Wednesday, July 23, 2008

Dawn vs Xiaxue? Who really cares?

Earlier this morning, I was flipping through the pages of today's Straits Times (ST) and nothing seemed out of the ordinary. But when I reached page 5 of the Home section, I cannot help but think to myself: "What the...?!"

What triggered this visceral reaction from me?

Answer: This article -- "Xiaxue won't say sorry to Dawn"


Well, although I may be expecting too much of the ST but I cannot fathom how a dispute between Dawn Yang and Xiaxue (a.k.a. Miss Wendy Cheng) can be considered as newsworthy by those working at the ST.

I mean, it was perhaps not that bad when the ST published a similar article last Sunday about this dispute between Miss Yang and Miss Cheng; after all, people perhaps prefer lighter news on Sundays. And perhaps it would not be that bad if the ST had published today's article about the dispute in question in the Life section, considering that this section is mainly for lighter news.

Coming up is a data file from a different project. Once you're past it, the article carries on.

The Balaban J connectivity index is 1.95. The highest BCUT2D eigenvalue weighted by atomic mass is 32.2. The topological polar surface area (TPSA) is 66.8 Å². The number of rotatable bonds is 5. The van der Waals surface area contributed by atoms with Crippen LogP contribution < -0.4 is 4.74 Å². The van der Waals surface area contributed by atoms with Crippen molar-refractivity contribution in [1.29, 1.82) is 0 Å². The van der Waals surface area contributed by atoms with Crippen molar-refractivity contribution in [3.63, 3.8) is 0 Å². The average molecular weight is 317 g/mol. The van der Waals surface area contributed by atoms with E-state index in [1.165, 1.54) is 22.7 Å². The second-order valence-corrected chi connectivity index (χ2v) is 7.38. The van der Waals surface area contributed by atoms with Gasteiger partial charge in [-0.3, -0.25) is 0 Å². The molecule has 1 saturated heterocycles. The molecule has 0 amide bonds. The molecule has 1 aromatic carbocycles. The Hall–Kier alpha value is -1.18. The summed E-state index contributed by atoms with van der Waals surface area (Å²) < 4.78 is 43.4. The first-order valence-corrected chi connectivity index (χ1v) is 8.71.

However, the ST not only decided to publish today's article in the Home section (guess we should be thankful that they did not place it on the front page) but decided to allocate almost half a page to it (this was the same for the article in last Sunday's ST). Also, for both last Sunday's and today's article, the text was flanked by rather large & prominent pictures of both Miss Yang and Miss Cheng; was this really necessary?

What an abuse, if not waste, of precious column space!

I wonder what first time tourists to Singapore would think about the quality of local newspapers (and perhaps, by inference, the quality of Singaporeans) if they bought a copy of today's ST, which is perhaps the default national broadsheet since it's the largest circulating English newspaper in Singapore, and saw the article about the dispute between Miss Cheng and Miss Yang on page 5 of the Home section?


And as a parting shot (and perhaps allowing the conspiracy theorist in me to emerge), I wonder if perhaps this coverage of the dispute between Miss Yang and Miss Cheng is a move, within a larger strategy, to discredit the maturity and credibility of the local blogging community, thereby making people doubtful of its ability to self-regulate?

Dawn vs Xiaxue? Who really cares? Well, I don't...

1 comment:

Ned Stark said...


that is an interesting link.Perhaps there is some merit to the "conspiracy theory".

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